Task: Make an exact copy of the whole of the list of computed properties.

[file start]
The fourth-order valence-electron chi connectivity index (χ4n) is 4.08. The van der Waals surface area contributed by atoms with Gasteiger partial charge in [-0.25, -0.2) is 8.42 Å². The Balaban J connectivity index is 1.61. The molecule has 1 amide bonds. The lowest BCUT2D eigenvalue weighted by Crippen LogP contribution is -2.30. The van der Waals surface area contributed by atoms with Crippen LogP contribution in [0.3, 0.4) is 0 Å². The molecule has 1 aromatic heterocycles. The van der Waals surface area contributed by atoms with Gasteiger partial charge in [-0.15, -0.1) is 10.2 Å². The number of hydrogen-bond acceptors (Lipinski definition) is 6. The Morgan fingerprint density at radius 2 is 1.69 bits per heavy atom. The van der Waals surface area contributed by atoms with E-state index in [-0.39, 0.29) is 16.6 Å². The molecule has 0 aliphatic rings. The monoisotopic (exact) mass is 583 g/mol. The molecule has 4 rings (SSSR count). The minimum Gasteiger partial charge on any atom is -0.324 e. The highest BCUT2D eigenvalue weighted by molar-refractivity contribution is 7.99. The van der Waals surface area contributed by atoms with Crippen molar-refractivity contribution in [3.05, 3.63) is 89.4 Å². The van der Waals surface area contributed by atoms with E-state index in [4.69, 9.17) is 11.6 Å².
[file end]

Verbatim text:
The fourth-order valence-electron chi connectivity index (χ4n) is 4.08. The van der Waals surface area contributed by atoms with Gasteiger partial charge in [-0.25, -0.2) is 8.42 Å². The Balaban J connectivity index is 1.61. The molecule has 1 amide bonds. The lowest BCUT2D eigenvalue weighted by Crippen LogP contribution is -2.30. The van der Waals surface area contributed by atoms with Crippen LogP contribution in [0.3, 0.4) is 0 Å². The molecule has 1 aromatic heterocycles. The van der Waals surface area contributed by atoms with Gasteiger partial charge in [-0.15, -0.1) is 10.2 Å². The number of hydrogen-bond acceptors (Lipinski definition) is 6. The Morgan fingerprint density at radius 2 is 1.69 bits per heavy atom. The van der Waals surface area contributed by atoms with E-state index in [-0.39, 0.29) is 16.6 Å². The molecule has 0 aliphatic rings. The monoisotopic (exact) mass is 583 g/mol. The molecule has 4 rings (SSSR count). The minimum Gasteiger partial charge on any atom is -0.324 e. The highest BCUT2D eigenvalue weighted by molar-refractivity contribution is 7.99. The van der Waals surface area contributed by atoms with Crippen molar-refractivity contribution in [3.05, 3.63) is 89.4 Å². The van der Waals surface area contributed by atoms with E-state index in [4.69, 9.17) is 11.6 Å².